Background and importance: Transorbital penetrating brain injury (PBI) due to a non-projectile foreign body is rare. It can lead to life-threatening severe neurovascular damage. Surgery is the primary treatment choice; however, there are a number of approaches that can be considered based on the patient's condition in terms of foreign body location and state of the patient. Clinical presentation: An 18-year-old male carpenter was hit by a log and sustained transorbital PBI while cutting wood with a machine. Computed tomography (CT) scan showed a wooden spike that was approximately 11 cm from the left medial orbital to the superior part of the posterolateral of the petrous bone, crossing the right side at the base of the skull. CT angiography (CTA), magnetic resonance angiography (MRA), and magnetic resonance venography (MRV) revealed no internal carotid artery (ICA) and cavernous sinus lesions, respectively. We had a 3D-printed model for preoperative planning, and surgery was performed using a transorbital approach to extract the wood 14 days after the accident. The impacted wood was removed without any complications. Conclusion: There are many surgical approaches for transorbital PBI. We decided to perform the transorbital approach because it is perpendicular to the entry zone. Surgeons should consistently perform minimally invasive procedures based on the clinical and radiological findings.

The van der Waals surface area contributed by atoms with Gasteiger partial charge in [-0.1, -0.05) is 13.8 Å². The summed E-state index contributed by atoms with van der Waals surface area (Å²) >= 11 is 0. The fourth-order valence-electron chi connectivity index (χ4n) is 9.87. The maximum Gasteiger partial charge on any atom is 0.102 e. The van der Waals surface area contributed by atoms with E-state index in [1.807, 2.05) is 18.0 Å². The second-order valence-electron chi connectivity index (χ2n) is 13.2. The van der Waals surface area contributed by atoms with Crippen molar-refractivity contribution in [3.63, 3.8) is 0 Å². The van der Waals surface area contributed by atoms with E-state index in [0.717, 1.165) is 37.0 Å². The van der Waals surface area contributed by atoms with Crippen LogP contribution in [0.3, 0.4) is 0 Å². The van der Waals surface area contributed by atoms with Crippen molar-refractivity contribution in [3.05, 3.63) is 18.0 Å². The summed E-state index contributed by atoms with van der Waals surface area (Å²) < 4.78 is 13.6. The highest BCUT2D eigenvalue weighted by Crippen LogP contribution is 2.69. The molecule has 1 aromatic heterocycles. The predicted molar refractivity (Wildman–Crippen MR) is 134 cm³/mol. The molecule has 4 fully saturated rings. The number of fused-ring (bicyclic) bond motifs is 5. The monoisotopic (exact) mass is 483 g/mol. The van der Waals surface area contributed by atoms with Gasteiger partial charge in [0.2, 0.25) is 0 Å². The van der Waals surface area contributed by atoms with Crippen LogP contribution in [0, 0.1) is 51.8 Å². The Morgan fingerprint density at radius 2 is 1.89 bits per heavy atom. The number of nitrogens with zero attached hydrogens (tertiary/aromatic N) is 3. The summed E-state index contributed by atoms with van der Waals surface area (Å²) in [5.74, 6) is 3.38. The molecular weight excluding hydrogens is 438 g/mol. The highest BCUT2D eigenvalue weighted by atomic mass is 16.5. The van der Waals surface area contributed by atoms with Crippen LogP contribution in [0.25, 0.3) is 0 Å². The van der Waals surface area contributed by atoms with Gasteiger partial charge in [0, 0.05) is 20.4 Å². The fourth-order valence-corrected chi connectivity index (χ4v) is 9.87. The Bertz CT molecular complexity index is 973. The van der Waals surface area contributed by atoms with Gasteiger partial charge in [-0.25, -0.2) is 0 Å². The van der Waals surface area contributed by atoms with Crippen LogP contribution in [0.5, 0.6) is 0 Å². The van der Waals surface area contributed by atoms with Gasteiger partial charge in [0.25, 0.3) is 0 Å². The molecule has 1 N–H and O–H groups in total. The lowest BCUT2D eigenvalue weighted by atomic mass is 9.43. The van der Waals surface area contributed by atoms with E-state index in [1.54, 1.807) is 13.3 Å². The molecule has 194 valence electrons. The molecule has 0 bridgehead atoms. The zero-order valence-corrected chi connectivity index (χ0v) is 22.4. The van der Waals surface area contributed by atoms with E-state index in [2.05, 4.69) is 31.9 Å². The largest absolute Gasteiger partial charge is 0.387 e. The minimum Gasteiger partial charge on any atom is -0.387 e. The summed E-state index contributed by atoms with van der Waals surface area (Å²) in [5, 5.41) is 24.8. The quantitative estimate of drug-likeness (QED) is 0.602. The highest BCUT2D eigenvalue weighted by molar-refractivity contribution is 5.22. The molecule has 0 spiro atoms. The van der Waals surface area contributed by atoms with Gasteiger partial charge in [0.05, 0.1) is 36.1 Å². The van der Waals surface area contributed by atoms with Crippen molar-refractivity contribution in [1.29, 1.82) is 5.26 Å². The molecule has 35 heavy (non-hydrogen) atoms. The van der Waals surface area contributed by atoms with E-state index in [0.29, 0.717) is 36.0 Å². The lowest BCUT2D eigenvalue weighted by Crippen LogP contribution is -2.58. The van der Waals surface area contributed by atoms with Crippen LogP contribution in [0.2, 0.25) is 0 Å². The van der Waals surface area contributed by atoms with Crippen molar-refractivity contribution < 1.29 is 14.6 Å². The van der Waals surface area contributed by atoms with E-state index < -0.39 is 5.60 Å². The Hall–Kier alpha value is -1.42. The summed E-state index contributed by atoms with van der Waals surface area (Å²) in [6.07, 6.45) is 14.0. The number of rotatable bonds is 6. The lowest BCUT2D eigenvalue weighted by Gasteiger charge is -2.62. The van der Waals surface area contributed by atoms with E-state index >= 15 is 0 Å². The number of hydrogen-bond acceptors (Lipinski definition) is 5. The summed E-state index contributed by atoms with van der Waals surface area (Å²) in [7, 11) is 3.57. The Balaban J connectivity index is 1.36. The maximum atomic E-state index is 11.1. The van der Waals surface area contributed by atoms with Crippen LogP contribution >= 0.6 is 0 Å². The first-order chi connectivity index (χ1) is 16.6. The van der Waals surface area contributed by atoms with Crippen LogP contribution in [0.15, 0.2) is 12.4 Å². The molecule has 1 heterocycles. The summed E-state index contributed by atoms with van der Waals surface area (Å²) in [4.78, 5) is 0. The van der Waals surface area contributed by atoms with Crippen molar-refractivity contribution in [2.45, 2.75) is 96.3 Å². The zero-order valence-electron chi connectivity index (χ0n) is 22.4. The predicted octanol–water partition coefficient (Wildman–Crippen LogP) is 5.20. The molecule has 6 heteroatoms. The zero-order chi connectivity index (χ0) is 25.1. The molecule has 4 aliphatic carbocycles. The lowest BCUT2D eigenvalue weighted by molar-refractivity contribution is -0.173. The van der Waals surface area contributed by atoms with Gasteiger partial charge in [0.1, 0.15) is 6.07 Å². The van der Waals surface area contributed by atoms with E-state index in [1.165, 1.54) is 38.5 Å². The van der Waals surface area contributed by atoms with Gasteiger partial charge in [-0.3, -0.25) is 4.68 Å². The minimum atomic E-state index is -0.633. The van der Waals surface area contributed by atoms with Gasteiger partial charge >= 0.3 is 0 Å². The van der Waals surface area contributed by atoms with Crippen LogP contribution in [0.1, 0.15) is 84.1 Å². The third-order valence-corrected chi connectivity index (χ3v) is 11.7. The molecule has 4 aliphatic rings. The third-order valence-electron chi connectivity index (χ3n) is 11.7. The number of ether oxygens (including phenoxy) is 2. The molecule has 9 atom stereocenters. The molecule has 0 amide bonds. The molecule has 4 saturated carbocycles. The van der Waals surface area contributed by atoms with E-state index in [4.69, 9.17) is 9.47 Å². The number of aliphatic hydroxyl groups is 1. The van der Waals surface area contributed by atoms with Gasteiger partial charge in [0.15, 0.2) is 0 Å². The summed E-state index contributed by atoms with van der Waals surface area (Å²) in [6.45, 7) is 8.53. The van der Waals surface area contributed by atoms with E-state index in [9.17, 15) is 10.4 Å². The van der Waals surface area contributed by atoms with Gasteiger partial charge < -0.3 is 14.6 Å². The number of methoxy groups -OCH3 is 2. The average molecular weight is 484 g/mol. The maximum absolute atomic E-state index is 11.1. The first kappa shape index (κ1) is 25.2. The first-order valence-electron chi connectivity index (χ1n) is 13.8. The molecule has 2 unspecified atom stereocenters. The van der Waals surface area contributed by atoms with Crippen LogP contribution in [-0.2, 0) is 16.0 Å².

- PBI surgical management
- penetrating brain injury
- transorbital approach wooden foreign body